Published: November 30, -0001
The IMF focused its skills and resources on tackling the rich world’s financial crises but must now turn its attention to problems faced by the “second world” of emerging and developing countries.
In one of the best known scenes of Life of Brian, the famous 1979 Monty Python film set in the time of Roman Palestine, leading activist Reg put the question: “What have the Romans ever done for us?” The replies come thick and fast from his fellow rebels — better sanitation, medicine, education, irrigation, public health, roads, a freshwater system, baths, public order, and peace. Enthusiasm for their elaborate plans to overthrow Rome’s rule fades.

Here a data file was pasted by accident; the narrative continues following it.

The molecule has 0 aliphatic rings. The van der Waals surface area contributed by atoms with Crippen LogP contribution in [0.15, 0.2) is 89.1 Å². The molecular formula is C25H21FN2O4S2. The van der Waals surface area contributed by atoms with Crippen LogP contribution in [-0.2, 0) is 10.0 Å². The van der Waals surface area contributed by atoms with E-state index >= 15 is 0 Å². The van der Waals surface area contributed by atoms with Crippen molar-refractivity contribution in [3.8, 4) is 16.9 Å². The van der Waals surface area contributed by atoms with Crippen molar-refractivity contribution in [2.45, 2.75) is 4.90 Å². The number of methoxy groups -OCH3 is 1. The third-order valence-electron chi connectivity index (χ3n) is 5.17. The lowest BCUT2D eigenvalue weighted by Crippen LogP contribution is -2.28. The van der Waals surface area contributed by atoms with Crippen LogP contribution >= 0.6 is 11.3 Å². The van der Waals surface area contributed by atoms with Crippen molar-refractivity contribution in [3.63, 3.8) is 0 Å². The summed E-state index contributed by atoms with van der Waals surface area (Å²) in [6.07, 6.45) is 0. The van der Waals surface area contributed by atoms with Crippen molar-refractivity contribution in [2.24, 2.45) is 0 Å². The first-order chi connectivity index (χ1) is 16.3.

Most developing and emerging country leaders would blanch at such a comparison with the achievements of the International Monetary Fund, given their role in the 1980s Latin American debt disaster, the 1990s East Asian financial crisis, and its failed US$22bn bailout of Russia in 1998.
Yet the 152 countries out of a total membership of 191 that are categorised as emerging or developing have neither exerted much influence on the fund nor walked away to set up their own institutions.